CLAYTON COUNTY, Ga. — It’s taken weeks to get answers, but Channel 2 Action News has brand new information about the death of an inmate inside a local jail.
Channel 2′s Investigative Reporter Mark Winne spoke with the county medical examiner to learn more about the inmate’s death.
According to the Clayton County Medical Examiner’s Office Director Brian Byars, documents detail how Clayton County Jail inmate Alan Willison, 32, died on Jan. 26 and it was an unusual case.
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A death certificate lists the immediate cause of death as metastatic testicular carcinoma complicated by medical neglect.
“He did die from testicular cancer, but there was a lot of elements that probably contributed to how quick it progressed,” Byars said. “If he would have received a little bit more food, if he was in a little bit more sterile environment, if he didn’t have people beating him up, he didn’t have that level of stress. And if he got some relief from the discomfort that he had to suffer through, he might have had a better chance of survival. And if anything, he would have had a little bit more peaceful death.”
But Byars said it basically lists several significant contributing conditions: “inadequate and unhygienic living conditions while incarcerated, medical neglect while incarcerated, malnourishment while incarcerated, sequelae of physical abuse while incarcerated.”
“Do we know if Alan Willison would have survived stage four cancer were he not a Clayton County Jail inmate? We don’t really have a way of determining that in our office, but I do feel he would be much more comfortable in his last days if he was not there,” Byars said.
We featured Willison’s mother, Tracie Emerson, in a story last month.
She said Willison was in jail on a forgery charge he denied.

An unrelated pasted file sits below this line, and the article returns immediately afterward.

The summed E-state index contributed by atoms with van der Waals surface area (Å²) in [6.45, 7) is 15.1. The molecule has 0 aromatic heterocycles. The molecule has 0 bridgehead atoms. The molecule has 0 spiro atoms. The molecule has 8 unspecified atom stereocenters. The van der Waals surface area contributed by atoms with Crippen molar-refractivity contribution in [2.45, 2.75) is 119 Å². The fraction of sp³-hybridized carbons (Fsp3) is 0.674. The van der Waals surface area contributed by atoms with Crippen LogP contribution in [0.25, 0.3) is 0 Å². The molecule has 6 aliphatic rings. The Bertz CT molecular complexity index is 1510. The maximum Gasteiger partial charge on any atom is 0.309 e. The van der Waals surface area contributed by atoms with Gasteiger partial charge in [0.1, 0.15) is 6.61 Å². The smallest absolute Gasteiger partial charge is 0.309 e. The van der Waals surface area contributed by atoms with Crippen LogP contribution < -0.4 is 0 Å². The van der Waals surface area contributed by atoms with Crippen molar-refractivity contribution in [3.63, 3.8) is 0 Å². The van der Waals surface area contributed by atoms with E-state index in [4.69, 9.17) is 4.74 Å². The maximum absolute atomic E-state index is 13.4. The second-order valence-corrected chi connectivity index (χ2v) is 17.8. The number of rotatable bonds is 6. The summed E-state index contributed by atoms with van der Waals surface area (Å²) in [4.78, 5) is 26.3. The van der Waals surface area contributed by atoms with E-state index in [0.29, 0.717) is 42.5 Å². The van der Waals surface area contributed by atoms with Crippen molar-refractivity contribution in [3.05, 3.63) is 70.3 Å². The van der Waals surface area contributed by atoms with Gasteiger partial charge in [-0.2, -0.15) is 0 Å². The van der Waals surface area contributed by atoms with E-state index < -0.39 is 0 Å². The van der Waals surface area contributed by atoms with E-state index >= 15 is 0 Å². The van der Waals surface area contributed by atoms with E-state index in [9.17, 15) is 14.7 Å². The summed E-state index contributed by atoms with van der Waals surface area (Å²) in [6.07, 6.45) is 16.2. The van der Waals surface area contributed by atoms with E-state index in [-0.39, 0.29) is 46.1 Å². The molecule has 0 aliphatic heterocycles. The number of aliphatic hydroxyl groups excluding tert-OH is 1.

Emerson told Winne by telephone that she read the report today about how her son died and she broke down and cried.
One document says, “Witnesses and the deceased in emails detailed horrible living conditions, from black mold, non-working toilets, leaking pipes on beds, etc. This would not be a good environment for someone with a weakened immune system.”
It continues to say, “The deceased and witnesses stated they would only receive a minimum amount of breakfast at 4:30ish in the morning that you need to be awake to receive and the same goes with pill call. One turkey sandwich and lunch with no dinner. If the detainee doesn’t have the resources to purchase food from the commissary then they will go without enough calories and nutrients to function. Someone with this type of serious illness needs more food to have the strength to survive.”
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The record says, “Medical records detailed out at least a couple of assaults that witnesses concerned happened, one from staff, one from detainees. No incident reports given by CCSO.”
Byars said “CCSO” refers to the Clayton County Sheriff’s Office, which runs the Clayton County Jail.
“What can we do to make sure that someone doesn’t have to live through this again?” Byars asked.
Byars confirmed one document indicates a number of medical requests from Willison.
Byars said the inmate was mistakenly listed in jail records as Williamson and that one entry was dated Nov. 23, more than two months before Willison’s death. The entry said, “Need to go to the hospital. I have major pain and something wrong with private parts.”
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Byars said it appears Willison was not diagnosed with testicular cancer until after he arrived in jail and that he did receive some treatment inside and outside the jail.
Byars said a couple of jail medical contractor nurse practitioners did a good job.
According to Byars, Willison was pronounced dead at an area hospital.
He acknowledged a sheriff’s office incident report said Willison suffered from severe medical issues in which he was diagnosed prior to his arrival to Clayton County Jail.
Byars said that incident report was erroneous and the report also listed the wrong hospital.
Winne tried by email, phone, and text to reach Sheriff Levon Allen for a response.
Channel 2 was told in February the Clayton County Commission approved on an emergency basis more than $3 million at the request of the sheriff’s office to fix locks, broken windows, inoperable toilets and other issues.
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